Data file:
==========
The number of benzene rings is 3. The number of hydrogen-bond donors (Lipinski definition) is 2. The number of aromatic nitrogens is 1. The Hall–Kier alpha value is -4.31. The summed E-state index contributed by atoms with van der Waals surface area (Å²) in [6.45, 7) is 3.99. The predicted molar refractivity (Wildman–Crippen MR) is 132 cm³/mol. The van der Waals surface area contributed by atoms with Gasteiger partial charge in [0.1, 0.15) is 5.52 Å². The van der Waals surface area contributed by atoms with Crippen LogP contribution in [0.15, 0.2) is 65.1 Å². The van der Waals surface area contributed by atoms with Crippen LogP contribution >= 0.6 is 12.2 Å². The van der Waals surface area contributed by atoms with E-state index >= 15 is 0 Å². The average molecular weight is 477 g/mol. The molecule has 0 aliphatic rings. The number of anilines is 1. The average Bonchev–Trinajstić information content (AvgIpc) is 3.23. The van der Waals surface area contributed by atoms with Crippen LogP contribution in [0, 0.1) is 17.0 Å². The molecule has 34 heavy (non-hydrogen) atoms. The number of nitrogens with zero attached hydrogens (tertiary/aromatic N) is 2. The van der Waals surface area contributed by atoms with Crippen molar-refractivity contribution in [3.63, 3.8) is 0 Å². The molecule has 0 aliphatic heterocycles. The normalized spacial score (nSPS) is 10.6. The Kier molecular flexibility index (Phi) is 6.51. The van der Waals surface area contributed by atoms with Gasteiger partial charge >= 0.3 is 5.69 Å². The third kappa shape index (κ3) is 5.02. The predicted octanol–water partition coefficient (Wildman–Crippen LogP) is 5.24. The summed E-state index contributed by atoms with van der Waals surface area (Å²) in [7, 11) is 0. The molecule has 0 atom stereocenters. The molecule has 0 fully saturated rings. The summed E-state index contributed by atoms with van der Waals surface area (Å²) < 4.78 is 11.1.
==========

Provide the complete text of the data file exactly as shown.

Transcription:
The number of benzene rings is 3. The number of hydrogen-bond donors (Lipinski definition) is 2. The number of aromatic nitrogens is 1. The Hall–Kier alpha value is -4.31. The summed E-state index contributed by atoms with van der Waals surface area (Å²) in [6.45, 7) is 3.99. The predicted molar refractivity (Wildman–Crippen MR) is 132 cm³/mol. The van der Waals surface area contributed by atoms with Gasteiger partial charge in [0.1, 0.15) is 5.52 Å². The van der Waals surface area contributed by atoms with Crippen LogP contribution in [0.15, 0.2) is 65.1 Å². The van der Waals surface area contributed by atoms with Crippen LogP contribution >= 0.6 is 12.2 Å². The van der Waals surface area contributed by atoms with E-state index >= 15 is 0 Å². The average molecular weight is 477 g/mol. The molecule has 0 aliphatic rings. The number of anilines is 1. The average Bonchev–Trinajstić information content (AvgIpc) is 3.23. The van der Waals surface area contributed by atoms with Crippen LogP contribution in [0, 0.1) is 17.0 Å². The molecule has 34 heavy (non-hydrogen) atoms. The number of nitrogens with zero attached hydrogens (tertiary/aromatic N) is 2. The van der Waals surface area contributed by atoms with Crippen molar-refractivity contribution in [3.63, 3.8) is 0 Å². The molecule has 0 aliphatic heterocycles. The normalized spacial score (nSPS) is 10.6. The Kier molecular flexibility index (Phi) is 6.51. The van der Waals surface area contributed by atoms with Gasteiger partial charge >= 0.3 is 5.69 Å². The third kappa shape index (κ3) is 5.02. The predicted octanol–water partition coefficient (Wildman–Crippen LogP) is 5.24. The summed E-state index contributed by atoms with van der Waals surface area (Å²) in [7, 11) is 0. The molecule has 0 atom stereocenters. The molecule has 0 fully saturated rings. The summed E-state index contributed by atoms with van der Waals surface area (Å²) < 4.78 is 11.1.